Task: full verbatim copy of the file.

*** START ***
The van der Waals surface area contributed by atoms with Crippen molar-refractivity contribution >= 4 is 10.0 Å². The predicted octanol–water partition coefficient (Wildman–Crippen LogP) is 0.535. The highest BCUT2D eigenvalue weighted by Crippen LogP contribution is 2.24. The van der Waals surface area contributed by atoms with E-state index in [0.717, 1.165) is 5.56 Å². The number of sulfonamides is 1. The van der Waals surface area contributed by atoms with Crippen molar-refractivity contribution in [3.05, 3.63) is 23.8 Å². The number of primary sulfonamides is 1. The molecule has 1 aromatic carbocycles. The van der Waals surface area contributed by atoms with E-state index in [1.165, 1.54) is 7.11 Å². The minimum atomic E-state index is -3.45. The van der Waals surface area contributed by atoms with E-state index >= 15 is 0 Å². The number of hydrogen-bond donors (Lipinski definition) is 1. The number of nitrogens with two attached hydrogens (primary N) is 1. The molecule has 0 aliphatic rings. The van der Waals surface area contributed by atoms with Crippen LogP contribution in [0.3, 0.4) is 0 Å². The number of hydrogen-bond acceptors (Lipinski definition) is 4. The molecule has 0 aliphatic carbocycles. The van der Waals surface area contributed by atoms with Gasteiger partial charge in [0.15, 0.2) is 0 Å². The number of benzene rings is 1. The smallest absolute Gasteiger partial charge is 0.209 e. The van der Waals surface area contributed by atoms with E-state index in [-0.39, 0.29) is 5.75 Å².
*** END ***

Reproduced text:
The van der Waals surface area contributed by atoms with Crippen molar-refractivity contribution >= 4 is 10.0 Å². The predicted octanol–water partition coefficient (Wildman–Crippen LogP) is 0.535. The highest BCUT2D eigenvalue weighted by Crippen LogP contribution is 2.24. The van der Waals surface area contributed by atoms with E-state index in [0.717, 1.165) is 5.56 Å². The number of sulfonamides is 1. The van der Waals surface area contributed by atoms with Crippen molar-refractivity contribution in [3.05, 3.63) is 23.8 Å². The number of primary sulfonamides is 1. The molecule has 1 aromatic carbocycles. The van der Waals surface area contributed by atoms with E-state index in [1.165, 1.54) is 7.11 Å². The minimum atomic E-state index is -3.45. The van der Waals surface area contributed by atoms with E-state index >= 15 is 0 Å². The number of hydrogen-bond donors (Lipinski definition) is 1. The number of nitrogens with two attached hydrogens (primary N) is 1. The molecule has 0 aliphatic rings. The van der Waals surface area contributed by atoms with Crippen LogP contribution in [0.3, 0.4) is 0 Å². The number of hydrogen-bond acceptors (Lipinski definition) is 4. The molecule has 0 aliphatic carbocycles. The van der Waals surface area contributed by atoms with Gasteiger partial charge in [0.15, 0.2) is 0 Å². The number of benzene rings is 1. The smallest absolute Gasteiger partial charge is 0.209 e. The van der Waals surface area contributed by atoms with E-state index in [-0.39, 0.29) is 5.75 Å².